The Children of Cambodia




You have probably heard of the lost temples of Cambodia, seen pictures of the crumbling ruins emerging from the jungle. What you may not appreciate if you haven’t been there yet is the scale of the place – the refined layout of an ancient city that was laid out in elegant grids with palaces and temples to rival anything that is found today in London or New York.


You have probably heard about children begging in the streets and how a generation of educators and healers was lost to the terrors of the Pol Pot regime. You have probably heard about the Killing Fields. But what is perhaps a little more surprising visiting today, is the sense of serenity in Angkor. Despite the hordes of tourists, the poor environmental controls and the undeniable poverty, the truly impressive thing here is the way humans arrived in the jungle and sculpted life-giving waterways through impressive feats of collaborative engineering. How they built an agricultural system that could feed nearly a million people and a society that could not only manage its own needs but extend into one of the largest empires the world has known.


The situation now bears no resemblance to the horrors of the Seventies. Money is coming in, hotels are going up, roads are being built. Life is undoubtedly improving again. Still, plastic waste lines the roads, picked over by macaque monkeys and nonchalant street dogs. There is clearly limited infrastructure or support for daily needs. Behind the trees that make up the vast forest, you start to realise that there are human habitations – shacks of tin and cobbled-together bits of wood – that house shyly smiling people, preparing to hustle you for their next dollar.



Cambodia is a hot country where the biggest natural enemy is flooding. It’s a relatively benign place to be poor as you don’t need heating or warm clothes but of course, like anyone, Cambodians are looking to improve their lot, to reach the next stage of wealth. Many Cambodians still send their children out to beg or sell trinkets to tourists but there are other options: charities from around the world are pouring money into education in Cambodia, building schools and helping to train teachers. If you visit, you may feel under pressure to give the children money. If you feel obliged to give them something, my suggestion would be to give them food and then maybe donate to one of the many charities supporting education.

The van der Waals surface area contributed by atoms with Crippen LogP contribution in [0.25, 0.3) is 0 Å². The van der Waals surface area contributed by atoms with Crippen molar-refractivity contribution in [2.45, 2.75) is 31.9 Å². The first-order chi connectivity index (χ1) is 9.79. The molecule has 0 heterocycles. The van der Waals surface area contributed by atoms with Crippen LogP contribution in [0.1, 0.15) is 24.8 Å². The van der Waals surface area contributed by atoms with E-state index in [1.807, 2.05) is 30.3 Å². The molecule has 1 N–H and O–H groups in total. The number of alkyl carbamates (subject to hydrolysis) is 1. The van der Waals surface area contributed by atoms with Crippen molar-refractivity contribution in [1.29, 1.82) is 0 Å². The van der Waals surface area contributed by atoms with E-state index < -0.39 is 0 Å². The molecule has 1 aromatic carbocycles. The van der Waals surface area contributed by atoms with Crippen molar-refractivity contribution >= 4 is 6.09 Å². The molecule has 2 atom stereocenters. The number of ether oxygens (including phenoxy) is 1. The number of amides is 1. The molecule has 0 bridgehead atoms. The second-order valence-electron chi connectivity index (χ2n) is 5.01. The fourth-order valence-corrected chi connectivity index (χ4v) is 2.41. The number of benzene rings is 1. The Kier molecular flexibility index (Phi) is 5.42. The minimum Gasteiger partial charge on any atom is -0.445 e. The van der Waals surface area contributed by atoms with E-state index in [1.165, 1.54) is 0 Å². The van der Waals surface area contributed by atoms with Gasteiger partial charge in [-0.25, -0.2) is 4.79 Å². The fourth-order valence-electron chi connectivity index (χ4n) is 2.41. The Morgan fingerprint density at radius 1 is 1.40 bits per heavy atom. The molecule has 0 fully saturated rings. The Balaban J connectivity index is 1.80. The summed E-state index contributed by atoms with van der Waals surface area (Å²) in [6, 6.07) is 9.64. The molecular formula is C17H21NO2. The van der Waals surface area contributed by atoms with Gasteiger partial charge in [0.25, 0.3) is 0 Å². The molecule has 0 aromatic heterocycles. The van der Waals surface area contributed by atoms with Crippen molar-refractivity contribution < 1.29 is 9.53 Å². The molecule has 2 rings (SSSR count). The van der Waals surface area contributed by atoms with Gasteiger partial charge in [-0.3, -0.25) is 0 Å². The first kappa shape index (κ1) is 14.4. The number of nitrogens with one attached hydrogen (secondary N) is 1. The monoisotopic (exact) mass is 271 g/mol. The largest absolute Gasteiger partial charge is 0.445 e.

The reason that Cambodia so badly needs support for education is that under Pol Pot, Cambodia turned violently against education and liberal ‘enlightenment.’ Intellectuals were derided, tortured and killed.  The political narrative adopted the idea of the power of the ‘ordinary working man.’ That ‘ordinary working man’ was of course the one cited by the dictator as justification for the oppression of the liberal elite. ‘The people had spoken.’ The consequence of this was that an entire generation of educators, doctors and other nurturers were lost to ordinary Cambodian people. Parents were killed as well and many children grew up not knowing how to care for babies and small children as they had no experience of it. Today, that lost generation of nurturers is slowly being replaced.


While there is plenty of information about what happened under Pol Pot, nobody knows for sure what caused the earlier fall of Angkor after a heyday that had spanned from the ninth century to the twelfth. Burn-marks on the walls and the destruction of religious effigies suggest some kind of ideological struggle. It would seem that Angkor – like other great civilizations – fell all too easily when it was torn apart by internal disagreements.


Places like Angkor Wat make you question your own sense of entitlement – your subconscious assumption that the comforts of your life are assured. It is very easy to distance ourselves from people in this situation, to think of them as ‘other.’ But the truth is that they are no different to us. When the people of Angkor lost control of their irrigation systems, they lost control of their city and of their civilisation. Although we may have a higher level of technical sophistication now, climate change poses severe challenges to what we assume to be an unrivalled technological supremacy. Western society is riven by ideological differences that threaten the political status quo. The rise of Populism and the discrediting of the concept of a ‘liberal elite’ might undermine educational and medical institutions that – whilst not perfect – have certainly done a lot of good. Our societies are neither as old nor as stable as we like to think.  Perhaps one day it will be our descendants reflecting on the stories hidden in the stones of our fallen edifices.